Signature Sound Effect
Unlike Stock Sound Effect
, some sounds are iconic to a specific character, they might almost be considered a non-verbal Catch-Phrase
(and can be used almost as a Shout-Out
on their own) can be connected to a series, or a particular character, leading to that character being Recognizable by Sound
Compare Signature Roar
Anime and Manga
- The Beam Rifle sound effect from Mobile Suit Gundam.
- The various energy sound effects used in Dragon Ball Z are all strongly associated with it. Of particular note:
- The charge-up sound of the Kamehameha
- The pulsing aura of a Super Saiyan.
- The whooshing sound of a character flying at high speeds.
- The beeping sounds made by scouters.
- Ultimate Teacher: Ganpachi's bug-like rustling sound when he moves fast or close to a wall.
- The sound of losing or gaining Life Points in Yu-Gi-Oh hasn't changed much in the course of its 10 year run.
- The sounds made by Tamagotchis moving.
- Many of the sound effects heard in various anime over the decades are very familiar to viewers, Japanese, American, and elsewhere. One of many examples is the "choom" sound that an explosion makes, and the various "slice" sounds made by swords. Some of these have even cropped up in Western Animation from the 1980s, and have even appeared in video games (fourth generation onwards).
- The sound of a Poké Ball opening. Or making the capture.
- JoJo's Bizarre Adventure is famous for its liberal use of written sound effects. The "DODODODO" and "GOGOGOGO" Japanese sound effects are highly associated with the series even though they aren't exclusive to it. Sometimes the manga also uses nonsensical sound effects such as "MEMETAH" for the sound of a frog being punched, which became iconic within the Japanese fanbase.
- In comics, the "snikt" and "bamf!" sound effects are connected to Wolverine and Nightcrawler respectively. Using "snikt" in comic books is actually trademarked.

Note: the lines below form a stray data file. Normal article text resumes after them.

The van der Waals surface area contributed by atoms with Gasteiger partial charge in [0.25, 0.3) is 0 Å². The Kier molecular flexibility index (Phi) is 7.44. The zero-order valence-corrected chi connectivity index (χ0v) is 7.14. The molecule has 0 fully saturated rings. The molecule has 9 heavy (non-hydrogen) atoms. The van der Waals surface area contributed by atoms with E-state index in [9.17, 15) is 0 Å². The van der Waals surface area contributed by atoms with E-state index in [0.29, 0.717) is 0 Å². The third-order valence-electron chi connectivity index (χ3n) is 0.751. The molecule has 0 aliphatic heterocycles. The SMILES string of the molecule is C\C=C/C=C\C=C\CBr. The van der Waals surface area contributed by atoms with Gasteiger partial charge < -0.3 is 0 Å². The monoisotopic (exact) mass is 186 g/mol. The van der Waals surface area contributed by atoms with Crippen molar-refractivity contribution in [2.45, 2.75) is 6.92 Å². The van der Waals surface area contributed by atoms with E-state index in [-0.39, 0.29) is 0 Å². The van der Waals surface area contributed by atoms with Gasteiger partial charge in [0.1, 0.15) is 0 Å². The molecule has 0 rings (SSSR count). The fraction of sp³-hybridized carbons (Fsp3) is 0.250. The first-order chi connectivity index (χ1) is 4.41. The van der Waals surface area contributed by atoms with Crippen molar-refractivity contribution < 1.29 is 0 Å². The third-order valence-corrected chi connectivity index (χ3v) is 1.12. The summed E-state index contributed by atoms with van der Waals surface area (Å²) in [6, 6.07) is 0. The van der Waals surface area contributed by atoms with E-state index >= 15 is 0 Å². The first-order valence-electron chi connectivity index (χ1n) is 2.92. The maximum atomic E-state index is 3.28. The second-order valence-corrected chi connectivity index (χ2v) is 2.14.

- Thwip, the sound of Spider-Man's web shooters.
- The Pum-SPAK sound effect was consistently used whenever Captain America villain Scourge took out another bit of C-List Fodder, as was his schtick.
- Depending on the Writer, PLIP! may be used for Venom's "webs."
- For a long time SHRAK! was standard for Cyclops' eye beams. There's also Zakt! and Zapt!
- BUDDA BUDDA is oft associated with Marvel and machine guns, but especially when Nick Fury is concerned.
- POOT! for Stephanie Brown's grappling gun in the third Batgirl series.
- Empowered has "VORPP" for her energy blasts.
- *ping* (sometimes *Ping* or *PING!*)
Live Action TV
- Star Wars
- The "Zzzzmmm" sound from a lightsaber. The books also describe the "snap-hiss" of lightsaber activation fully expecting the reader to know exactly what it sounds like.
- From the same series, Darth Vader's breathing.
- Chewbacca's growls. a mashup of animal voices (a major component being from a baby brown bear named 'Pooh').
- R2-D2's beeps.
- A TIE Fighter's engines as it zooms past. Perhaps a little less iconic to the general public, but any Star Wars fan will recognize it instantly.
- Godzilla's trademarked Signature Roar certainly counts.
- Johnny Weissmuller's trademarked Tarzan yell, which was always the same sound effect.
- The distinctive sound of the heat ray from the 1950's The War Of The Worlds movie has been used anywhere and everywhere over the years. Filmation was particularly fond of it.
- The Mighty Roar of the Tyrannosaurus rex from Jurassic Park. As well as the unique "barking" sound of the Velociraptor.
- The sound of Jason Voorhees' rattling breath.
- The distinctive vorrrp/ka-chunk sounds used in the Predator films, during POV shots when the hunter-aliens target their ranged weaponry or shift the range/mode of their vision-enhancing masks.
- Star Trek
- The "chika-chika" from opening a communicator.
- The quiet hissing sound a door makes on Star Trek when it opens.
- The bleeps and bloops of the NCC-1701's many gizmos.
- The polyphonic whirr of the transporters.
- Photon torpedoes being fired.
- Phasers being fired, both handheld units and ship-mounted banks.
- The humming sounds on the bridge when not much is going on. Especially the twangy sound reminiscent of a submarine's sonar ping.
- The 'VROOP... VROOP...' for red alerts.
- The Next Generation added a whole slew of new sound effects, many of them being for new versions of the 'older' items. Lots of louder beeps were replaced by quieter, rapid-fire beep sequences.
- The "warp drive" sound effect was also standardized.
- Doctor Who
- The sound the TARDIS makes materialising and dematerialising. Which is rendered in comics as "Vworp Vworp" and often described as a "wheezing, groaning" noise. Lampshaded in The Time of Angels.